I knit the Latitude and Longitude samples for the pattern photos in the garishly bright colors Noro is famous for, because they’re lovely and eye-catching. However, the very first Latitude and Longitude hat I made was actually in much softer shades of Silk Garden–one shade, color 267, is all earthy browns and grays, and the other, 241, was the most beautiful blend of purples ranging from the blue to the red end of the spectrum, in saturations from pale lavender to deep Tyrian.
I misplaced the finished hat (made in March 2009) for ages and thought it was lost for good, but recently, as we were cleaning around the house, I unearthed it again in a box under the bed. I thought I’d show it to you:
This seemed like a valuable lesson in color theory. I loved the two colors individually, or when I held them up against each other in skein form, but the purples and browns are too close in value and the stripes just kind of blend together in the finished hat. Not that I don’t like it, but it isn’t really the best pair of colors to show off a striped pattern.
I also recently finished another Latitude and Longitude knit in calmer colors than the samples. This one a scarf, knit in Cascade Eco Duo.
Pattern: Latitude and Longitude scarf
Size made: Finished dimensions 5.5″ x 78″
Yarn used: Cascade Eco Duo, a kitteny-soft worsted weight singles blend of 70% alpaca and 30% merino. This is the softest, fuzziest yarn I’ve felt in a long time, and it comes in a bunch of naturally colored, subtly striping colorways: I chose 1705 and 1703, one colorway white and cream stripes and one colorway shades of gray, from palest smoke to darker slate. They were 40% off at an Easter sale at a local yarn shop, and each skein has 197 yards, so I only needed the two skeins instead of 4 like the Noro. I loved this yarn–I’m sure it will pill like crazy later on, but it is so, so, soft, it seems like a fair tradeoff.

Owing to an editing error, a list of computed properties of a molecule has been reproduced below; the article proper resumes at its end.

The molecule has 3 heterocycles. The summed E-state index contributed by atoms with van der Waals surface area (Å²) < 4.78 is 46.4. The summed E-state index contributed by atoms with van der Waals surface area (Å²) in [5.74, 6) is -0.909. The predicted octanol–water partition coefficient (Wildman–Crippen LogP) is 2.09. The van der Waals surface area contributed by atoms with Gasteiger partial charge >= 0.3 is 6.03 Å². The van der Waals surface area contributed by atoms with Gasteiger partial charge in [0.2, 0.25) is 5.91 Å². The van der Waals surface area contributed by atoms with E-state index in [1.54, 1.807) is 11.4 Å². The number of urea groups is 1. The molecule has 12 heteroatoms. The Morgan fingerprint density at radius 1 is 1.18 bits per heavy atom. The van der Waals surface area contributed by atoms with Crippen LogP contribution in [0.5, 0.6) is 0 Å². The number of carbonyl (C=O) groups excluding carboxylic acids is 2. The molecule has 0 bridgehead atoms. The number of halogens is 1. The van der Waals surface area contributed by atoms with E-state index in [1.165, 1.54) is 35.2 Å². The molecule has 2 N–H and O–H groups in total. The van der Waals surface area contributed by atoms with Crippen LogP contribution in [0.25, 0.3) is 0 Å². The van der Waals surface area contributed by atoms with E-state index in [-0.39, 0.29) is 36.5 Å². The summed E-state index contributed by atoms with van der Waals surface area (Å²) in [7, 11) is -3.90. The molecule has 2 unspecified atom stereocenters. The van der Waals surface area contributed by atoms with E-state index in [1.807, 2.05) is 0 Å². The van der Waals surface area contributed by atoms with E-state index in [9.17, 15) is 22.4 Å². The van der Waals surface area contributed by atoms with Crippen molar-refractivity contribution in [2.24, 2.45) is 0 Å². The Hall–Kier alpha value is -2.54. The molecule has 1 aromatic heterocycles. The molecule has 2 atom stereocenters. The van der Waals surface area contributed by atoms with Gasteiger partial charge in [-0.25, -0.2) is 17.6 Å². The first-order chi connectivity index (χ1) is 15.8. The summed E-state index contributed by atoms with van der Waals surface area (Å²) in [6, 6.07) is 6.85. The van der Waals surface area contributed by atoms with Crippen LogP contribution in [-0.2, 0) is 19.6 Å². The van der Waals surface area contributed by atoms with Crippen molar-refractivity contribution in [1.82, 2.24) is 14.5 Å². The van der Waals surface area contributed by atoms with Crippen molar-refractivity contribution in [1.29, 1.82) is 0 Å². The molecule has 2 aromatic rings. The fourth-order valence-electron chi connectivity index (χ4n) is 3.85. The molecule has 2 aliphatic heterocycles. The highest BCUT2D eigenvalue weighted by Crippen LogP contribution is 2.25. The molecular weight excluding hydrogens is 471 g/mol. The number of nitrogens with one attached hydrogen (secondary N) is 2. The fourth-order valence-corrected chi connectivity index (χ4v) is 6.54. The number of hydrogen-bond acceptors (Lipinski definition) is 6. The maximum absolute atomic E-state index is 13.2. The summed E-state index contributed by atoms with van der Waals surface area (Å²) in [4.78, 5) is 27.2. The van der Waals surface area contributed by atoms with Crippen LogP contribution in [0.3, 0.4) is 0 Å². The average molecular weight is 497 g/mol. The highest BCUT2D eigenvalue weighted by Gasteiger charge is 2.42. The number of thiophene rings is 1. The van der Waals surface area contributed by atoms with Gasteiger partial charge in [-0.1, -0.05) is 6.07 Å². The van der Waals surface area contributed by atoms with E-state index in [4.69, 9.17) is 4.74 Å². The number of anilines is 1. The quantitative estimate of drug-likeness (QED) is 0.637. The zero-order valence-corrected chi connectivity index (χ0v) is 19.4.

Needles used: US 8 (5.0 mm) for the first few inches of the scarf, and US 9 (5.5 mm) for the rest. I cast on with the smaller needles since they were handy, but switched to the larger needles once I got a chance.
Date started: April 26, 2010
Date completed: May 30, 2010
Mods/Notes: Since my yardage was a little shorter with the 2 skeins of Cascade than with the 4 skeins of Noro, I decided to cast on 35 stitches to produce a longer/skinnier scarf. It came out to a very good scarf length, and I’m very happy with it, though I suspect there may be a lot of scarf stealing come winter–Rahul liked it a lot too, put it on as soon as I finished it, and asked (hint hint) who I had made it for.
Like the purple and brown Noro hat, it is in soft natural shades instead of vibrant dyed ones, but I think the colors contrast well enough in the scarf that the reversible vertical/horizontal stripe patterning stands out clearly.